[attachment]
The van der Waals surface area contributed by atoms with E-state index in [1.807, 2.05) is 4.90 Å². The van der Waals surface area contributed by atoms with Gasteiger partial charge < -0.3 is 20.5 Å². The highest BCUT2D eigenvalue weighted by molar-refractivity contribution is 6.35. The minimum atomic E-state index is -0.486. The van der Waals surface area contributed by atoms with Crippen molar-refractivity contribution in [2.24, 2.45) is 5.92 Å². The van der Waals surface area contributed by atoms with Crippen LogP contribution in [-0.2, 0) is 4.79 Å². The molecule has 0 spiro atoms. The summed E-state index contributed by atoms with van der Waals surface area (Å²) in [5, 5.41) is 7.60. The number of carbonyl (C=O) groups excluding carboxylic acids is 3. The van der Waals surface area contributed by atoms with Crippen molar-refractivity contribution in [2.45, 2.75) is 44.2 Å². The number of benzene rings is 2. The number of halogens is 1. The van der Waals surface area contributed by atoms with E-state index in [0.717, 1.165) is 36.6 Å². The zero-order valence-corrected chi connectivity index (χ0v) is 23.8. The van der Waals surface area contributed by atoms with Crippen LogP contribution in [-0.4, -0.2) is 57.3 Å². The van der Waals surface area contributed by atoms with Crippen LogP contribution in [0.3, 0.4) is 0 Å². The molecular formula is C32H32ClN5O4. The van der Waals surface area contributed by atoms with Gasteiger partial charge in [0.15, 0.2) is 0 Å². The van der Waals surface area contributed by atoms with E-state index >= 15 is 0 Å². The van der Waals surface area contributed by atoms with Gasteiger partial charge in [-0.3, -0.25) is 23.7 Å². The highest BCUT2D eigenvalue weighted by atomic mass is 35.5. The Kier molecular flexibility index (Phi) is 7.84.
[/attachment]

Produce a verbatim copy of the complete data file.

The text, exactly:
The van der Waals surface area contributed by atoms with E-state index in [1.807, 2.05) is 4.90 Å². The van der Waals surface area contributed by atoms with Gasteiger partial charge < -0.3 is 20.5 Å². The highest BCUT2D eigenvalue weighted by molar-refractivity contribution is 6.35. The minimum atomic E-state index is -0.486. The van der Waals surface area contributed by atoms with Crippen molar-refractivity contribution in [2.24, 2.45) is 5.92 Å². The van der Waals surface area contributed by atoms with Crippen LogP contribution in [-0.2, 0) is 4.79 Å². The molecule has 0 spiro atoms. The summed E-state index contributed by atoms with van der Waals surface area (Å²) in [5, 5.41) is 7.60. The number of carbonyl (C=O) groups excluding carboxylic acids is 3. The van der Waals surface area contributed by atoms with Crippen molar-refractivity contribution in [2.45, 2.75) is 44.2 Å². The number of benzene rings is 2. The number of halogens is 1. The van der Waals surface area contributed by atoms with E-state index in [0.717, 1.165) is 36.6 Å². The zero-order valence-corrected chi connectivity index (χ0v) is 23.8. The van der Waals surface area contributed by atoms with Crippen LogP contribution in [-0.4, -0.2) is 57.3 Å². The van der Waals surface area contributed by atoms with Crippen LogP contribution in [0.3, 0.4) is 0 Å². The molecular formula is C32H32ClN5O4. The van der Waals surface area contributed by atoms with Gasteiger partial charge in [0.15, 0.2) is 0 Å². The van der Waals surface area contributed by atoms with E-state index >= 15 is 0 Å². The van der Waals surface area contributed by atoms with Gasteiger partial charge in [-0.3, -0.25) is 23.7 Å². The highest BCUT2D eigenvalue weighted by atomic mass is 35.5. The Kier molecular flexibility index (Phi) is 7.84.